Fencing Starts Again Tonight

And I’m not talking about building brick walls or five-bar gates. I’m talking about hitting people with swords.

As you know, I’m a member of the rather grandiosely titled Australian College of Arms, a great bunch of people dedicated to the rediscovery and practice of the different forms of fencing we used to practice between the 15th and 17th centuries. At our core we specialise in sidesword (or rapier) and an off-hand implement such as a dagger or buckler but we don’t stop there. Longsword or hand-and-a-half swordsmanship is also a favourite.

We don’t dress up in historical costumes. We don’t debate whether a katana can cut through a tank. We are, however, interested in period techniques gleaned from the study of the surviving historical manuals of fnecing and sparring as much as possible to better understand the principles the manuals expound.

Are our techniques ‘correct’ (whatever that means) and ‘historically accurate’ (another completely dodgy term)? There’s a chance of a yes answer to those question. What we do is based on study and sound martial arts principles of proper balance, simple movement and use of momentum.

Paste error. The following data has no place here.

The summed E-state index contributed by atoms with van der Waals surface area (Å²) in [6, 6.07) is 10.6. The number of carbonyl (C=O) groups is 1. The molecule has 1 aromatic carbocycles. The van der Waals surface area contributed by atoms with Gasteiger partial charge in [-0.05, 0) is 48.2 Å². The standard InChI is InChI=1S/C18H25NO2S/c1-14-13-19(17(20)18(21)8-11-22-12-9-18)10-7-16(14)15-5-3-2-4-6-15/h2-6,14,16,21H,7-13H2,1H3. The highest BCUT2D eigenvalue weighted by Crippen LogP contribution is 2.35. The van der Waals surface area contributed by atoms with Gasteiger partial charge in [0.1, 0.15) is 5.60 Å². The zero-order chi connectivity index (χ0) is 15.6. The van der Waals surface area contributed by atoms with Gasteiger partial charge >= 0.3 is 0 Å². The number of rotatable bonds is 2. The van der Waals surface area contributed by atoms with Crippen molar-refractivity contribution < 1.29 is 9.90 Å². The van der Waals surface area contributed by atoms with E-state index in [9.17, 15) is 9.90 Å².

Could we take on a swordsman time-teleported from the 16th century and win? Probably not. He’s been practicing his techniques in the presence of a master every day for years. He probably even has some real combat experience. We’re only making (well educated) guesses and practice once or twice a week.

For me personally, historical swordplay is the best way to understand the military parts of history that interest me. Knowing in a physical sense what it takes to fight a duel (but without the threat of losing a limb), for instance, makes anything to do with The Three Musketeers so much more intersting. Learning at first-hand how laughable are the myths that there was no swordsmanship in the Middle Ages but brutish hacking is an amazing revelation.

Since starting this sport, I’ve developed an understanding of medieval and renaissance history much deeper than simply reading about it allows. And it keeps me fit.

(Angry Aside: Have I told you how much the 1993 version of the

    Three Musketeers

sucks ass? No? Do you have a couple of hours to spare?)